On April 24, he sent her another message, according to the filing: “Did she retain an attorney?”

Then on May 16, Díaz de la Portilla allegedly wrote to Fortuny again: “Hi Karla. Can you tell me what date and time is good for your depo? We are trying to schedule.” According to her petition, Fortuny’s attorney had already scheduled the deposition at that point in time, and “all parties had been informed the day prior,” on May 15.

Hours later on May 16, according to the screenshot, Díaz de la Portilla wrote to Fortuny: “No response which is indicative of the intention.”

Fortuny did not respond to any of the messages, according to the filing.

A screenshot of text messages Alex Díaz de la Portilla allegedly sent to his former chief of staff, Karla Fortuny.
A screenshot of text messages Alex Díaz de la Portilla allegedly sent to his former chief of staff, Karla Fortuny.

Days later, on May 20, Fortuny’s current boss received a text message from an unknown number, alleging that Fortuny received thousands of dollars from another witness in the case. “... More to come in depositions,” the text said, according to a screenshot included in the filing.

Broward prosecutors said the message to Fortuny’s boss was sent from an inactive Verizon Wireless number. Fortuny alleged that Díaz de la Portilla sent the message to her employer using a “burner phone.”

“This conduct is extremely intimidating,” Fortuny wrote in the petition. “The respondent knows that I am listed as a prosecution witness in [the case] in which he is a named defendant. He also knows that I am represented by counsel. Regardless, he stalks me via texts and now has used a ‘burner phone’ to text my supervisor at my current job.”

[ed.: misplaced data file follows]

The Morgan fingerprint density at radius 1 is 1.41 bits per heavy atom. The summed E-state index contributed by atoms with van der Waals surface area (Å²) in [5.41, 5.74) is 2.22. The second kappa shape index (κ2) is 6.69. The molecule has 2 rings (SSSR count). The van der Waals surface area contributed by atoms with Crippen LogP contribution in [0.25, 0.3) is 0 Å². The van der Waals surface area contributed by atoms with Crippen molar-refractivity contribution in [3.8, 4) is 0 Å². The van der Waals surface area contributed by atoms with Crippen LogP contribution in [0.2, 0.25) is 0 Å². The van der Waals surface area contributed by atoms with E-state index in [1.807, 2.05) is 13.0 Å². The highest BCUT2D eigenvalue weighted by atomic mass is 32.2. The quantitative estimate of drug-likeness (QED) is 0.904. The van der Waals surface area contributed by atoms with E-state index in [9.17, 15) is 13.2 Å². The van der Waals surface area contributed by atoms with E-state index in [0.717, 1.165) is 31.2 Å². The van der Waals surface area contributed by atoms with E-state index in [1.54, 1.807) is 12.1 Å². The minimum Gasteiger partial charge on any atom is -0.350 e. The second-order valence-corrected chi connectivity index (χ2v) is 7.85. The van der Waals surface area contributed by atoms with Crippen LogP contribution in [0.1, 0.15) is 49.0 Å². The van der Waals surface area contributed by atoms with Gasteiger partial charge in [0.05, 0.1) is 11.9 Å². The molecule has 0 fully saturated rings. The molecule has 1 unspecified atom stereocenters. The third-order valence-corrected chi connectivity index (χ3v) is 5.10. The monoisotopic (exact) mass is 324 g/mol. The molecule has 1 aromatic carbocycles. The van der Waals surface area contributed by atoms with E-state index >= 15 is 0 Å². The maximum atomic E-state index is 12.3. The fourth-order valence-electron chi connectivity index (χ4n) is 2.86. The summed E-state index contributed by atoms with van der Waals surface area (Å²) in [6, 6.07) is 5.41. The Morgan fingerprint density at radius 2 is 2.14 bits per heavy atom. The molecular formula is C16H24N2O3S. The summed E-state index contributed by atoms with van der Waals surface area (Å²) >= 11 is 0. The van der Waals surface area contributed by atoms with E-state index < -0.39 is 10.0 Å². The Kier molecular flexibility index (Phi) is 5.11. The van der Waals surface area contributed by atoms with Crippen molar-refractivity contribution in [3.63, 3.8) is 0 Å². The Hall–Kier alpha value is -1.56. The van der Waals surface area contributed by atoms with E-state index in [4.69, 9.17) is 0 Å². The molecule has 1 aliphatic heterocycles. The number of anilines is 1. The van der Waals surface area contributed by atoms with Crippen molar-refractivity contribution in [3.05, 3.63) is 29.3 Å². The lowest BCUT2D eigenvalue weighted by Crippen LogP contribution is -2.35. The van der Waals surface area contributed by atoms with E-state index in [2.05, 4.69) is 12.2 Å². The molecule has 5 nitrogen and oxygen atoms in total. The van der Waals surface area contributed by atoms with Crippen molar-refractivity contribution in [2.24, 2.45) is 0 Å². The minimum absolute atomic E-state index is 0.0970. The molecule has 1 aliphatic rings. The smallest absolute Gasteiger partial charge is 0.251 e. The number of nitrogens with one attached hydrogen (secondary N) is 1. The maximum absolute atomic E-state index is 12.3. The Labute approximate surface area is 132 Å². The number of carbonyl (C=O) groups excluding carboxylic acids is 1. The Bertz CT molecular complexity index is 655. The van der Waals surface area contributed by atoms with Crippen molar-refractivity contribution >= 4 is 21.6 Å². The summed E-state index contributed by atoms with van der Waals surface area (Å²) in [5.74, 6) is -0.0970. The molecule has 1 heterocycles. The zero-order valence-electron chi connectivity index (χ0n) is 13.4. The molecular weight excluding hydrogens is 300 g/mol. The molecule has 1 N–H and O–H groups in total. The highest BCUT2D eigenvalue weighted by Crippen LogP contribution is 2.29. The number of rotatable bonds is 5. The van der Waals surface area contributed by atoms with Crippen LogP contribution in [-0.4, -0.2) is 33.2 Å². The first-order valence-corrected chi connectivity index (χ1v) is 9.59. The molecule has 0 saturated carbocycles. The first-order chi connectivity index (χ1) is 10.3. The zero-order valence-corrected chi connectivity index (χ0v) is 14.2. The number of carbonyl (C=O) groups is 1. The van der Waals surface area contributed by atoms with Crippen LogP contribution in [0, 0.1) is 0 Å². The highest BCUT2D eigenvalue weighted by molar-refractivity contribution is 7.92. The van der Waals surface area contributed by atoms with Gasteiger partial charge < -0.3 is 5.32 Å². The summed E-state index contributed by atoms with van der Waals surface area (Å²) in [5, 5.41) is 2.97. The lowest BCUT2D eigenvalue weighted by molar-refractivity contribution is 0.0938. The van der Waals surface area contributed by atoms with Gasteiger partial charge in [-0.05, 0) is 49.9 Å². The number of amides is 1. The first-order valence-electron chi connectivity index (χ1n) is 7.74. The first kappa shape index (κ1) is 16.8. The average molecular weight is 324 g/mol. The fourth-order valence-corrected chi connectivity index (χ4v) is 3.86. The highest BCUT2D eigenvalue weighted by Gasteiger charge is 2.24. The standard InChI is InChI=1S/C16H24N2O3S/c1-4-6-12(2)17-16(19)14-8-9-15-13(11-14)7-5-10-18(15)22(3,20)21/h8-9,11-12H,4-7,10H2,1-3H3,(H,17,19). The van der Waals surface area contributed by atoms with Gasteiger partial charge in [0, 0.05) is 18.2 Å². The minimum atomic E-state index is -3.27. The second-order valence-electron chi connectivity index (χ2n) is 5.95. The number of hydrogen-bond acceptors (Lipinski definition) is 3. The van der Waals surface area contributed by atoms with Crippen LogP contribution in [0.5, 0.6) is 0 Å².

Kuehne, however, wrote that the burner phone accusation, among others in the state’s motion, is “unfounded” and that the allegations are part of a “concocted and fraudulent effort to convince this Court that the Defendant is intimidating witnesses.”

“At no point had Ms. Fortuny, who one time referred to Sen. Diaz de la Portilla as her ‘second father,’ ever requested that the Senator not contact her,” Kuehne added. (Díaz de la Portilla formerly served as a Florida state senator.)

An attorney for Fortuny did not immediately respond to the Herald’s request for comment.

In his June 1 order, the circuit court judge struck from the court’s record the portion of the state’s motion that included Fortuny’s stalking petition after the Miami Herald received it from the Broward State Attorney’s Office through a public records request. De la O said that he did so “in an abundance of caution” because the petition, which appeared to “substantially comply” with Florida law, was “incomplete and (apparently) unfiled.”

Kuehne had also argued in his response to the state’s motion that Fortuny was not formally listed on the state’s witness list. Defense attorneys had subpoenaed Fortuny for a deposition in December, according to the state’s motion, which prompted prosecutors to speak with Fortuny “at some length.” Prosecutors did not, however, add her to the state’s official witness list until May 23, after Díaz de la Portilla’s legal team pointed out prosecutors’ error in describing her as the state’s witness.

“The State’s ongoing effort to weaponize the criminal justice system against the Defendant in defiance of the facts and law is both reprehensible and unacceptable. It must be met with the sternest judicial response,” Kuehne wrote.

Fortuny was first hired by Díaz de la Portilla’s District 1 office as a communications aide in 2020, according to an investigative report from the Miami-Dade Commission on Ethics and Public Trust. She became deputy chief of staff in early 2021, then chief of staff in May of that year, according to the report.